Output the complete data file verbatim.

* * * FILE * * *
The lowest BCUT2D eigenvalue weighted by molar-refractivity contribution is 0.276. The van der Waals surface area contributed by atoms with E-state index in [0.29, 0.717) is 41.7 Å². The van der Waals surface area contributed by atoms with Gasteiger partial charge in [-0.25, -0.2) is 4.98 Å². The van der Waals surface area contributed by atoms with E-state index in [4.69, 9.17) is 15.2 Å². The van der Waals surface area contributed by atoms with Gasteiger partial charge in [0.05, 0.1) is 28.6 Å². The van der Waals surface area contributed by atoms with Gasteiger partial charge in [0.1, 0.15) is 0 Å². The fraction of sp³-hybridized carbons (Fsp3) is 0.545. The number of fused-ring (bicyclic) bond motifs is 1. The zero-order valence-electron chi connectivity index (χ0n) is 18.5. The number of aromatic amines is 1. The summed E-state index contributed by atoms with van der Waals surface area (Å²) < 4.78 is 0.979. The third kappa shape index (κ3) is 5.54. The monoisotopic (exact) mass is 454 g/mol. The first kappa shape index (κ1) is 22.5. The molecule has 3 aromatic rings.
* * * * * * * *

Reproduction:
The lowest BCUT2D eigenvalue weighted by molar-refractivity contribution is 0.276. The van der Waals surface area contributed by atoms with E-state index in [0.29, 0.717) is 41.7 Å². The van der Waals surface area contributed by atoms with Gasteiger partial charge in [-0.25, -0.2) is 4.98 Å². The van der Waals surface area contributed by atoms with E-state index in [4.69, 9.17) is 15.2 Å². The van der Waals surface area contributed by atoms with Gasteiger partial charge in [0.05, 0.1) is 28.6 Å². The van der Waals surface area contributed by atoms with Gasteiger partial charge in [0.1, 0.15) is 0 Å². The fraction of sp³-hybridized carbons (Fsp3) is 0.545. The number of fused-ring (bicyclic) bond motifs is 1. The zero-order valence-electron chi connectivity index (χ0n) is 18.5. The number of aromatic amines is 1. The summed E-state index contributed by atoms with van der Waals surface area (Å²) < 4.78 is 0.979. The third kappa shape index (κ3) is 5.54. The monoisotopic (exact) mass is 454 g/mol. The first kappa shape index (κ1) is 22.5. The molecule has 3 aromatic rings.